A Dream Deferred | HBCU Conference 2024

Black Educators on the Value of an Inclusive AP Program

Attendee in the crowd at A Dream Deferred

Black students benefit from having Black educators at the head of the classroom. That finding has remained true across decades of research, showing that students are more likely to succeed when they encounter teachers who share their background and life experiences.

During a powerful presentation at A Dream Deferred™, three Black women who lead Advanced Placement® classrooms and champion equity efforts at Homewood-Flossmoor Community High School in the Chicago suburbs called for more educators of color in AP courses.

Black teachers are especially attentive to inclusivity in the curriculum. We know the importance of understanding multiple stories and narratives.

Catherine Ross-Cook, Diversity, Equity, and Inclusion Coordinator, Homewood-Flossmoor Community High School

If schools are serious about closing persistent racial gaps in AP participation, Black educators are a critical part of the solution, said Krystal Davis, an AP teacher and education pathway coordinator.

“We are able to build real relationships with our students,” she said, “We’re able to motivate them, make them want to take our classes.”

It’s a matter of both straightforward inspiration—teachers who serve as models of Black excellence and academic confidence—and providing culturally responsive forms of student engagement and support, Krystal Davis explained.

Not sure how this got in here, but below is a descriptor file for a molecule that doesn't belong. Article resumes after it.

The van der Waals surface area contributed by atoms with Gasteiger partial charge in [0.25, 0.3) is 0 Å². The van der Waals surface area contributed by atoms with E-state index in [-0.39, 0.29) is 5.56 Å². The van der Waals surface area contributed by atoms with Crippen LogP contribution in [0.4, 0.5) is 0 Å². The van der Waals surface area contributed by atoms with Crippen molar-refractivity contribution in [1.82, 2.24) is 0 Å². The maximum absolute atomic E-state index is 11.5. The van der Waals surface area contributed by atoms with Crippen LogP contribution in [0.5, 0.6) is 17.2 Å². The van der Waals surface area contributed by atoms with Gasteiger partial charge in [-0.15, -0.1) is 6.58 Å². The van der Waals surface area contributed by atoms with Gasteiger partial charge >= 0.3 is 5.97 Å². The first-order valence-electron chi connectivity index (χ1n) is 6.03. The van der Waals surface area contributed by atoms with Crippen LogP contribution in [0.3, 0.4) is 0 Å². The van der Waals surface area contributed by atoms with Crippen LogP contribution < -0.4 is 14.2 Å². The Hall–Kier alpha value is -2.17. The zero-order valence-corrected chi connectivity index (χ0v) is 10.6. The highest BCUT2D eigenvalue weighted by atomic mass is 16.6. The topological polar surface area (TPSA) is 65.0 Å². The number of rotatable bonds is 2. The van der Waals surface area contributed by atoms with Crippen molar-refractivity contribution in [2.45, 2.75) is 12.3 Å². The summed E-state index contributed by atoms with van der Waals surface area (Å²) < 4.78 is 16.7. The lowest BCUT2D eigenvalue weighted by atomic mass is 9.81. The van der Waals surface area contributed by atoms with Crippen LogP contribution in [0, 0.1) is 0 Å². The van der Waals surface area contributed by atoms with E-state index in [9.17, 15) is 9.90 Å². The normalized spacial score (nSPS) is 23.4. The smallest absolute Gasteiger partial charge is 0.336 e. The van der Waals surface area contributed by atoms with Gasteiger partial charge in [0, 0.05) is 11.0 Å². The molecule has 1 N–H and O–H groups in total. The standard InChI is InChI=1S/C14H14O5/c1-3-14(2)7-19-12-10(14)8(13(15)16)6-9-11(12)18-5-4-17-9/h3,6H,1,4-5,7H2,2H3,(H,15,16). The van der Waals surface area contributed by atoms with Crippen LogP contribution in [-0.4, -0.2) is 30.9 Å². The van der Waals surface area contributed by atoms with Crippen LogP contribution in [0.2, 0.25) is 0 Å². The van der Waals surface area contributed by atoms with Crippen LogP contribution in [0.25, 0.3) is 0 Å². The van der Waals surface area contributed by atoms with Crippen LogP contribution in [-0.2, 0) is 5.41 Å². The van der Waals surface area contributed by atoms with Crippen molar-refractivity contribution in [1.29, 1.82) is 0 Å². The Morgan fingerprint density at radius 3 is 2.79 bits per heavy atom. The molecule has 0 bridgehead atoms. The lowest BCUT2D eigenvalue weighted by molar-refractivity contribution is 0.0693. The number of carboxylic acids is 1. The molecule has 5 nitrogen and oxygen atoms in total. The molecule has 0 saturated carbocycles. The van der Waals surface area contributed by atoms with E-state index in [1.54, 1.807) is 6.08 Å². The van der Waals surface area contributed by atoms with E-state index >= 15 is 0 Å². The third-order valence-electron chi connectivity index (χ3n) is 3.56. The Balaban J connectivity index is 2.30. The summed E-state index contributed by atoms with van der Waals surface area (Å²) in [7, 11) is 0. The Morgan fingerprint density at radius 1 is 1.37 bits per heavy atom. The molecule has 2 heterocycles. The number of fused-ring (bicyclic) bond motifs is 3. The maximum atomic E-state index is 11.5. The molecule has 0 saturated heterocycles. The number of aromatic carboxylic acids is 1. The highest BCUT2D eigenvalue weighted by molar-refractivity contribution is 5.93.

She talked about the deep discussions she’s been able to host around issues of race, history, trauma, recognition—all themes that come up throughout her courses on literature and history. “We provide the space for students to have those hard conversations in and out of the classroom,” she said. Students encounter all kinds of difficult subjects or harsh language in popular culture—in music, online, in everyday conversation—and she wants them to ask deeper questions about where those issues originate. “Always asking, ‘Do you know the context behind that?’ It helps them develop this racial stamina.”

School leaders need to make room for teachers who can code-switch and make authentic connections with students from different backgrounds. As an example, Krystal Davis cited her decision to wear customized Converse sneakers to school, something that sparked conversation and recognition among her students but prompted some colleagues to question her professionalism.

“There’s respectability politics that show up for us even in how we show up for one another,” said Catherine Ross-Cook, diversity, equity, and inclusion coordinator at Homewood-Flossmoor. Giving Black educators ample opportunity to collaborate, talk, and offer mutual support is important in building a strong school culture, she added.

Terri Davis, another AP teacher at Homewood-Flossmoor, emphasized how valuable it has been to have Black colleagues who can share the burden of mentoring Black students and navigating challenges in adapting curriculum to fit student interests. That support allows her to cope with hard moments and focus on bringing joy and curiosity to the classroom, Davis said.

She likes to offer students the same advice she got from her dad: “If you have not learned anything new today, you have basically wasted your time.” She also passes on her belief that learning is easier in a classroom where students feel safe enough to talk and share.